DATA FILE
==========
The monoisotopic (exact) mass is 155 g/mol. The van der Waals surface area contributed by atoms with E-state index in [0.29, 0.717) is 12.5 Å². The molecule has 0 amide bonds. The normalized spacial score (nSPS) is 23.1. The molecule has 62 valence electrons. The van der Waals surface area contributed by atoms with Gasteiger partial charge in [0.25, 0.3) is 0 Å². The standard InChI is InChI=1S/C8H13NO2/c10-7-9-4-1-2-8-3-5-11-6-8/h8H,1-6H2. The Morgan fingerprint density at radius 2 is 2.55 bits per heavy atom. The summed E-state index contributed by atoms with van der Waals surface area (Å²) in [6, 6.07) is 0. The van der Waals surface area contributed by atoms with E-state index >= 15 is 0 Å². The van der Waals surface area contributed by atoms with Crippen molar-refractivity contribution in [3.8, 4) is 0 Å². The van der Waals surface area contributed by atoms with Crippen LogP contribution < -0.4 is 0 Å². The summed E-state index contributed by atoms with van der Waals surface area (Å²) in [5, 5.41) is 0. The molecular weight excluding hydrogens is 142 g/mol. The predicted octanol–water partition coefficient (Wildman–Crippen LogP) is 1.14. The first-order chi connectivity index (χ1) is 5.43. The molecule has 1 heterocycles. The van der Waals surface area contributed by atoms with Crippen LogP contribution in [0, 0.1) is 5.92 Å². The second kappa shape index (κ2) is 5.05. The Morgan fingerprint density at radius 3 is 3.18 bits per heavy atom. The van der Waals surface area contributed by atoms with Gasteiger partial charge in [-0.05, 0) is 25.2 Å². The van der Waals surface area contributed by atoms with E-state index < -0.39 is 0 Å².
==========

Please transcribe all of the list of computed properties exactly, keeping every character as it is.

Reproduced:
The monoisotopic (exact) mass is 155 g/mol. The van der Waals surface area contributed by atoms with E-state index in [0.29, 0.717) is 12.5 Å². The molecule has 0 amide bonds. The normalized spacial score (nSPS) is 23.1. The molecule has 62 valence electrons. The van der Waals surface area contributed by atoms with Gasteiger partial charge in [0.25, 0.3) is 0 Å². The standard InChI is InChI=1S/C8H13NO2/c10-7-9-4-1-2-8-3-5-11-6-8/h8H,1-6H2. The Morgan fingerprint density at radius 2 is 2.55 bits per heavy atom. The summed E-state index contributed by atoms with van der Waals surface area (Å²) in [6, 6.07) is 0. The van der Waals surface area contributed by atoms with E-state index >= 15 is 0 Å². The van der Waals surface area contributed by atoms with Crippen molar-refractivity contribution in [3.8, 4) is 0 Å². The van der Waals surface area contributed by atoms with Crippen LogP contribution < -0.4 is 0 Å². The summed E-state index contributed by atoms with van der Waals surface area (Å²) in [5, 5.41) is 0. The molecular weight excluding hydrogens is 142 g/mol. The predicted octanol–water partition coefficient (Wildman–Crippen LogP) is 1.14. The first-order chi connectivity index (χ1) is 5.43. The molecule has 1 heterocycles. The van der Waals surface area contributed by atoms with Crippen LogP contribution in [0, 0.1) is 5.92 Å². The second kappa shape index (κ2) is 5.05. The Morgan fingerprint density at radius 3 is 3.18 bits per heavy atom. The van der Waals surface area contributed by atoms with Gasteiger partial charge in [-0.05, 0) is 25.2 Å². The van der Waals surface area contributed by atoms with E-state index < -0.39 is 0 Å².